Film review: Bel Canto

David Gritten / 26 April 2019

Lip-syncing efficiently to arias sung by Renee Fleming, Moore’s diva Roxane Coss stands out in a large international cast.



Julianne Moore never seems to turn in a sub-standard performance on film, and true to form she’s believable as a renowned opera singer caught up in a lengthy hostage drama played out in an embassy somewhere in South America. Lip-syncing efficiently to arias sung by Renee Fleming, Moore’s diva Roxane Coss stands out in a large international cast.

She has been asked to perform at the embassy for a huge sum by a wealthy Japanese industrialist (Ken Watanabe) with amorous designs on her.  But rebels storm the building and insist on political reforms before they will free the hostages.

Bel Canto, based on Ann Patchett’s best-selling novel, has its moments – and some good supporting performances, notably Sebastian Koch as a harassed Red Cross negotiator.  But as the standoff in the embassy drags on and rebels, distinguished guests and embassy staff intermingle and find common cause in shared humanity, the story seems to stall. Organised games of football break out, as do a few implausible romances.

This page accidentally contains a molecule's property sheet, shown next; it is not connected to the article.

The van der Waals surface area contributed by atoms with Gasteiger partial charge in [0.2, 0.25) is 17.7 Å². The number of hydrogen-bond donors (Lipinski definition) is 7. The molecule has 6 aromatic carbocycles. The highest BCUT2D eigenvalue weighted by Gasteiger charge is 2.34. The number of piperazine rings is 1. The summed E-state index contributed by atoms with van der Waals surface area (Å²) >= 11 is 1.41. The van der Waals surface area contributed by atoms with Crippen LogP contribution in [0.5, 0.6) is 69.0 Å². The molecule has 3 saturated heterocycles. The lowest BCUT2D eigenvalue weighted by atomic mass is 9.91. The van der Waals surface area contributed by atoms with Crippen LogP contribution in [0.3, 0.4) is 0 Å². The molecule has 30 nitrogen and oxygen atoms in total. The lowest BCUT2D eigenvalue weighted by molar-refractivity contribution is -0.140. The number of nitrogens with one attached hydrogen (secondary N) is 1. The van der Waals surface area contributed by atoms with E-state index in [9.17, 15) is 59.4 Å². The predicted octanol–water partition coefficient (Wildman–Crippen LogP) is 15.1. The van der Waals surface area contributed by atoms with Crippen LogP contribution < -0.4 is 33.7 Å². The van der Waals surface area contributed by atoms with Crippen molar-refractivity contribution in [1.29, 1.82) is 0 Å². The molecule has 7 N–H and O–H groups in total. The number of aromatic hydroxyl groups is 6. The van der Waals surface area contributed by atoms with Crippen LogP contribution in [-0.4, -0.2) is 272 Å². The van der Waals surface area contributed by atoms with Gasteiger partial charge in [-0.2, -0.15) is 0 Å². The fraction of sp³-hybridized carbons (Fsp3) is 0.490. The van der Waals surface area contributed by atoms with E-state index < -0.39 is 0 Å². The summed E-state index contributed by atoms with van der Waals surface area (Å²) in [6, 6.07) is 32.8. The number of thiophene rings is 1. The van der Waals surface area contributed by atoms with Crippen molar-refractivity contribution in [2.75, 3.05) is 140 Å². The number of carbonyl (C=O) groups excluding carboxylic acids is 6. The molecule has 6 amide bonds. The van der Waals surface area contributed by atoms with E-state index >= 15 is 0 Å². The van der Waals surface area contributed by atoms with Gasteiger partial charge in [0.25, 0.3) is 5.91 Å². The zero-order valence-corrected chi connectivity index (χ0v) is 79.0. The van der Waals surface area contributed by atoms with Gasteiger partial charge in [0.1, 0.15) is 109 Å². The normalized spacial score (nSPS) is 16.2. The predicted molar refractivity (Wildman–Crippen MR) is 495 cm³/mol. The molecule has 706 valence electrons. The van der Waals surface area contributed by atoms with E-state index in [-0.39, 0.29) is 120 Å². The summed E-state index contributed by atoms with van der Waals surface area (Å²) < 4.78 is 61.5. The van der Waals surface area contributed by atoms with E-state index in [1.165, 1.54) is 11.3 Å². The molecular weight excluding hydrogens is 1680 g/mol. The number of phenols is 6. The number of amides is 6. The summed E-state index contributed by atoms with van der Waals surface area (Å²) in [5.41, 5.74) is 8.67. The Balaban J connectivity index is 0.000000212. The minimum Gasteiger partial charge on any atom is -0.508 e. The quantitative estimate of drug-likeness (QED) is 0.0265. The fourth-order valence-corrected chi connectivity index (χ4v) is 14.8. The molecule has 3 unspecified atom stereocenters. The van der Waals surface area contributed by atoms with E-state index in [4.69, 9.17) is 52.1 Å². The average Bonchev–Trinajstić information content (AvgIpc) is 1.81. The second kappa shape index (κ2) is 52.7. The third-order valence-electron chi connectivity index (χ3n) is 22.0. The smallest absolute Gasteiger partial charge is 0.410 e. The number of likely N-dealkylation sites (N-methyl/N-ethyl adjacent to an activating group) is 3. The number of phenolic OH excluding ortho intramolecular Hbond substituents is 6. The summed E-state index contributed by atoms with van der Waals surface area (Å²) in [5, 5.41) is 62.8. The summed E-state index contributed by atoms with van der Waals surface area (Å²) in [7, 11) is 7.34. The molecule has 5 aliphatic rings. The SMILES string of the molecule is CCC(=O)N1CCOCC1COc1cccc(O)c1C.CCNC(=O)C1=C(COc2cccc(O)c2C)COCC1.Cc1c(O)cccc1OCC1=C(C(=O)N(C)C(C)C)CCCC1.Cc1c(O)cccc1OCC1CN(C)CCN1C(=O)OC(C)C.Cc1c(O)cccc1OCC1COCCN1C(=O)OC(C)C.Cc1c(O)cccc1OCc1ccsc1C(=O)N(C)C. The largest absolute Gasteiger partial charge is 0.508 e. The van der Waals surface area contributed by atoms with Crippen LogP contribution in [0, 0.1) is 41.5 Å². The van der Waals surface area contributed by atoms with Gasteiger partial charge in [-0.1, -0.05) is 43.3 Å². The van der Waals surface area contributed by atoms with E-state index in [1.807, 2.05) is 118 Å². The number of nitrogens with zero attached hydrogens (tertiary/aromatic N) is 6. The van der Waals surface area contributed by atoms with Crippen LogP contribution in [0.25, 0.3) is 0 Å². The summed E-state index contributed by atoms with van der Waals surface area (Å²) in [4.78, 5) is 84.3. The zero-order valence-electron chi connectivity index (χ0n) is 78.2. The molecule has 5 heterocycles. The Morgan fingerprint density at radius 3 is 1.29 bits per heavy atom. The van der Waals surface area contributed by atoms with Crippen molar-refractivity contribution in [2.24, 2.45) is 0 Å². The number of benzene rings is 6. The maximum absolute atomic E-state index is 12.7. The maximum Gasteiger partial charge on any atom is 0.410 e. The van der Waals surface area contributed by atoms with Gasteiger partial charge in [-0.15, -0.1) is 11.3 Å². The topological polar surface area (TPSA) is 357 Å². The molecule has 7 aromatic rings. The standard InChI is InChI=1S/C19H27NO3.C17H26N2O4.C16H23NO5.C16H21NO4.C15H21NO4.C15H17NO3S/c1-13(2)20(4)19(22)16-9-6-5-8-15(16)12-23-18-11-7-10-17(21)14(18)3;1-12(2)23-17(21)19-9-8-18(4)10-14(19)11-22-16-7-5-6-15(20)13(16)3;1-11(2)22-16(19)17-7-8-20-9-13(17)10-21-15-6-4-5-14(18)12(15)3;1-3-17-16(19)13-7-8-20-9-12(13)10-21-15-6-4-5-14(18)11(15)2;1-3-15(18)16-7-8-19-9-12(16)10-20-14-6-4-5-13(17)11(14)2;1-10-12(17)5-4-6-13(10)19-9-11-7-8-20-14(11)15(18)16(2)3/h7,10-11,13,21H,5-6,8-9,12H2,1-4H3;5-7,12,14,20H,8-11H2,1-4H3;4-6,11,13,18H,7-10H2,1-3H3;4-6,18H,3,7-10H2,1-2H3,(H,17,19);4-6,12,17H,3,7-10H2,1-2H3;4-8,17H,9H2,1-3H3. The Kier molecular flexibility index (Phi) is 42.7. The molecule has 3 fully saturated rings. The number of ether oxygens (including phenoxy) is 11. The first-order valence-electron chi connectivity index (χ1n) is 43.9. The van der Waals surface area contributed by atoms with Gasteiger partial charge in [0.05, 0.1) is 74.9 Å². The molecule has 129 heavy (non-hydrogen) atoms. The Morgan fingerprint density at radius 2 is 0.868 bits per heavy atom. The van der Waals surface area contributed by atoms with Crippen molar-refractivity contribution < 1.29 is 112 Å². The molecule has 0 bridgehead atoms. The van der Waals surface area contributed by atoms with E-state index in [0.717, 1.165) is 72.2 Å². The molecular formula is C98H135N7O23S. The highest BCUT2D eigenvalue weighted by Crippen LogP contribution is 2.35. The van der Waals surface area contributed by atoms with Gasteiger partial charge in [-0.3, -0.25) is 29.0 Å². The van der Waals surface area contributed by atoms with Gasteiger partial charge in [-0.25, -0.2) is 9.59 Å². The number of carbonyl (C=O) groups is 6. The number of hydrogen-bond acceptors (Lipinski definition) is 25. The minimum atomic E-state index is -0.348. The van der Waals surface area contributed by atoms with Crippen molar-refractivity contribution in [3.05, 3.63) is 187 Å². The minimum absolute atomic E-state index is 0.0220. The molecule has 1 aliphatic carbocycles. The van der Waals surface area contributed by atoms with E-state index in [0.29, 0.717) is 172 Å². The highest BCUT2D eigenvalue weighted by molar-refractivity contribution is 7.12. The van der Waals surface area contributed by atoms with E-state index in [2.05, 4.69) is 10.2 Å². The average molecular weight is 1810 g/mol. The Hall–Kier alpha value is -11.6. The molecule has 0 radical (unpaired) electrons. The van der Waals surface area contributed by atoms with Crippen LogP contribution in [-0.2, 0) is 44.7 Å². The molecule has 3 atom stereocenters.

This may work to fine dramatic effect on the printed page, but on film the story feels overstretched and sometimes faintly absurd. Moore’s talents will be better served in future – but this is a hard film to recommend.

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